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GSL Public Lecture: How and why the Earth is different

29 January 2020
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The Geological Society, Burlington House
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The Earth is one of the four rocky planets of the Solar System, but is the only one with an active hydrosphere and biosphere. It also differs in having continents and oceans, with different lithosphere compositions and structures, in exhibiting plate tectonics and a strong magnetic field.

In this talk, Nick Rogers will explore how these features are interlinked to create an environment suitable for the evolution of complex life. Critical to this is the continued presence of a hydrosphere and the cycling of water into the deep Earth. Without water, there would be no plate tectonics, certainly no life, and probably smaller masses of continental crust if any at all. The conundrum of how the Earth retained its surface water remains unsolved.


Nick Rogers, President of the Geological Society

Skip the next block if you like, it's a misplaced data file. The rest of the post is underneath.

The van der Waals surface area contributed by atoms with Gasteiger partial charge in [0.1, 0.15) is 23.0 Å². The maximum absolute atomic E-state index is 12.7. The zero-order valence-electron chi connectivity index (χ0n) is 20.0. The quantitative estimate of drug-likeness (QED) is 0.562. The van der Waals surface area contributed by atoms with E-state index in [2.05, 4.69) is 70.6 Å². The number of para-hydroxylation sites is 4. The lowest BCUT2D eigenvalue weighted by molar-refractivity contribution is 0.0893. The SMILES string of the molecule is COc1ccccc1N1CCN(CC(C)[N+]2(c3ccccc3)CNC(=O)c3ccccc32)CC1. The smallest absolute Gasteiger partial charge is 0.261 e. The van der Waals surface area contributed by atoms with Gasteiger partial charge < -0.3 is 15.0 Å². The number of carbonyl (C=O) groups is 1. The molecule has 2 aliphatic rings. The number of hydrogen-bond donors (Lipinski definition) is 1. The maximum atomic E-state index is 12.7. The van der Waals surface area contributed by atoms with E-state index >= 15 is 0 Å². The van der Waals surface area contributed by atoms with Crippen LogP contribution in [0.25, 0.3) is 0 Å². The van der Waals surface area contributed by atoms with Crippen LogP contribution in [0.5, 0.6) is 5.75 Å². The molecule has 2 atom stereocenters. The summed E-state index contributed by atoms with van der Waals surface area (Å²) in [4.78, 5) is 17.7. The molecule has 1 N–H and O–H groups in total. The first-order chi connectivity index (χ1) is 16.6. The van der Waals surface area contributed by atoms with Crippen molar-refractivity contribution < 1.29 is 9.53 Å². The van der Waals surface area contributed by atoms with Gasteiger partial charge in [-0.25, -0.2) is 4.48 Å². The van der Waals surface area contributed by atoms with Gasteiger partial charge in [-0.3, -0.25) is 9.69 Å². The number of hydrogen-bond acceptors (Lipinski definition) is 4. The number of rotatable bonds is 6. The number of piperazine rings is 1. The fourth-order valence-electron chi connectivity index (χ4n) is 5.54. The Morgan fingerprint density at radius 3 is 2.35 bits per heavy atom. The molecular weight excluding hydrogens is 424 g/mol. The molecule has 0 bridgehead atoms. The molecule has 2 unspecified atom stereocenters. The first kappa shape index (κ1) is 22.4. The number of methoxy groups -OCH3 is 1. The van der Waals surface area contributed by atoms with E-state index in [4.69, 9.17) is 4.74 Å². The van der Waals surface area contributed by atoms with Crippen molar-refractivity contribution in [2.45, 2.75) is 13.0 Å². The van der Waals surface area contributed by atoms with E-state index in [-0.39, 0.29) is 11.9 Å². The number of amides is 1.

Nick Rogers is Emeritus Professor of Earth Sciences at the Open University. He spent almost all his career at the OU, running the trace element analytical laboratory and indulging in research into the origins of alkaline rocks, the evolution of the African Rift valley, the composition and evolution of the mantle and latterly mantle plumes. He was also for a time the Science Programme Director, overseeing the whole of the science curriculum at the OU.

He has been involved with the Geological Society for many years, having previously served as Chief Editor of the Journal of the Geological Society, Chair of the Education Committee and Publications Secretary. He currently has the enjoyable privilege of being the Society’s President.


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